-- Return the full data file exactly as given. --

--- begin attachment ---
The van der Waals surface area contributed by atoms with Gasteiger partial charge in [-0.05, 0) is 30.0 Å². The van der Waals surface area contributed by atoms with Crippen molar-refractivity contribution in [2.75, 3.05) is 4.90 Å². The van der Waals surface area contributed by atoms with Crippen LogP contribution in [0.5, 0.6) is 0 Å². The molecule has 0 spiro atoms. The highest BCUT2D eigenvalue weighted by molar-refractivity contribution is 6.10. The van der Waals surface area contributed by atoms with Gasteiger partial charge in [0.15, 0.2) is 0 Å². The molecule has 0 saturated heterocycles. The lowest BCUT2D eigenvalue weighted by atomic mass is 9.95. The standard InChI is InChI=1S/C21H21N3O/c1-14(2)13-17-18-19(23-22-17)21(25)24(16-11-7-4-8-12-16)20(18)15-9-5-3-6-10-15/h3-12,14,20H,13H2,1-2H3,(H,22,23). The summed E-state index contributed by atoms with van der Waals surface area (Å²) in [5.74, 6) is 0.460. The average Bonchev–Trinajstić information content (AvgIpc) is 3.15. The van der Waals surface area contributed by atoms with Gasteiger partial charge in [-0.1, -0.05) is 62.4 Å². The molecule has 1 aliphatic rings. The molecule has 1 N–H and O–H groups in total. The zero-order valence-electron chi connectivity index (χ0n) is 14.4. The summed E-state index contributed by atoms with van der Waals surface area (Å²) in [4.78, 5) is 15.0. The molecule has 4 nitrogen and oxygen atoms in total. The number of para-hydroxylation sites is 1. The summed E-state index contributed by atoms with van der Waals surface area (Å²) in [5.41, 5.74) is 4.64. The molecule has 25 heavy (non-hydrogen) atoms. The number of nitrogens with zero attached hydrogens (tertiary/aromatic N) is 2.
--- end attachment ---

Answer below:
The van der Waals surface area contributed by atoms with Gasteiger partial charge in [-0.05, 0) is 30.0 Å². The van der Waals surface area contributed by atoms with Crippen molar-refractivity contribution in [2.75, 3.05) is 4.90 Å². The van der Waals surface area contributed by atoms with Crippen LogP contribution in [0.5, 0.6) is 0 Å². The molecule has 0 spiro atoms. The highest BCUT2D eigenvalue weighted by molar-refractivity contribution is 6.10. The van der Waals surface area contributed by atoms with Gasteiger partial charge in [0.15, 0.2) is 0 Å². The molecule has 0 saturated heterocycles. The lowest BCUT2D eigenvalue weighted by atomic mass is 9.95. The standard InChI is InChI=1S/C21H21N3O/c1-14(2)13-17-18-19(23-22-17)21(25)24(16-11-7-4-8-12-16)20(18)15-9-5-3-6-10-15/h3-12,14,20H,13H2,1-2H3,(H,22,23). The summed E-state index contributed by atoms with van der Waals surface area (Å²) in [5.74, 6) is 0.460. The average Bonchev–Trinajstić information content (AvgIpc) is 3.15. The van der Waals surface area contributed by atoms with Gasteiger partial charge in [-0.1, -0.05) is 62.4 Å². The molecule has 1 aliphatic rings. The molecule has 1 N–H and O–H groups in total. The zero-order valence-electron chi connectivity index (χ0n) is 14.4. The summed E-state index contributed by atoms with van der Waals surface area (Å²) in [4.78, 5) is 15.0. The molecule has 4 nitrogen and oxygen atoms in total. The number of para-hydroxylation sites is 1. The summed E-state index contributed by atoms with van der Waals surface area (Å²) in [5.41, 5.74) is 4.64. The molecule has 25 heavy (non-hydrogen) atoms. The number of nitrogens with zero attached hydrogens (tertiary/aromatic N) is 2.